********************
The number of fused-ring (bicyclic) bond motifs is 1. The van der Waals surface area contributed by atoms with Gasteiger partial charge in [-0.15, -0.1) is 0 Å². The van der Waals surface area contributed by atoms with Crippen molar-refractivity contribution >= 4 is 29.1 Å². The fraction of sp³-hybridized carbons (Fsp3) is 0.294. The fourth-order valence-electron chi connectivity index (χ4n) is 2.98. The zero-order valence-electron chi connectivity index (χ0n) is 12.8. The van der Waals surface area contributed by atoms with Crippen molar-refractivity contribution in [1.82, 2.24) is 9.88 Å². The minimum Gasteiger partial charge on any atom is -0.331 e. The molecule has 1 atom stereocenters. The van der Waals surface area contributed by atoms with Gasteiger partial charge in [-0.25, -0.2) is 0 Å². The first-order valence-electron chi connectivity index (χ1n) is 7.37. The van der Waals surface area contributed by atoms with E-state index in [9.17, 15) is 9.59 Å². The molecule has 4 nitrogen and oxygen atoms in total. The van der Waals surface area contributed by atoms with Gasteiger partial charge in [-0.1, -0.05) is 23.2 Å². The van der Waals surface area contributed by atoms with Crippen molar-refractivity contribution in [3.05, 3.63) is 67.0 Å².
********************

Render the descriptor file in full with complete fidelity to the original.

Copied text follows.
The number of fused-ring (bicyclic) bond motifs is 1. The van der Waals surface area contributed by atoms with Gasteiger partial charge in [-0.15, -0.1) is 0 Å². The van der Waals surface area contributed by atoms with Crippen molar-refractivity contribution >= 4 is 29.1 Å². The fraction of sp³-hybridized carbons (Fsp3) is 0.294. The fourth-order valence-electron chi connectivity index (χ4n) is 2.98. The zero-order valence-electron chi connectivity index (χ0n) is 12.8. The van der Waals surface area contributed by atoms with Crippen molar-refractivity contribution in [1.82, 2.24) is 9.88 Å². The minimum Gasteiger partial charge on any atom is -0.331 e. The molecule has 1 atom stereocenters. The van der Waals surface area contributed by atoms with Gasteiger partial charge in [-0.25, -0.2) is 0 Å². The first-order valence-electron chi connectivity index (χ1n) is 7.37. The van der Waals surface area contributed by atoms with E-state index in [9.17, 15) is 9.59 Å². The molecule has 4 nitrogen and oxygen atoms in total. The van der Waals surface area contributed by atoms with Gasteiger partial charge in [-0.1, -0.05) is 23.2 Å². The van der Waals surface area contributed by atoms with Crippen molar-refractivity contribution in [3.05, 3.63) is 67.0 Å².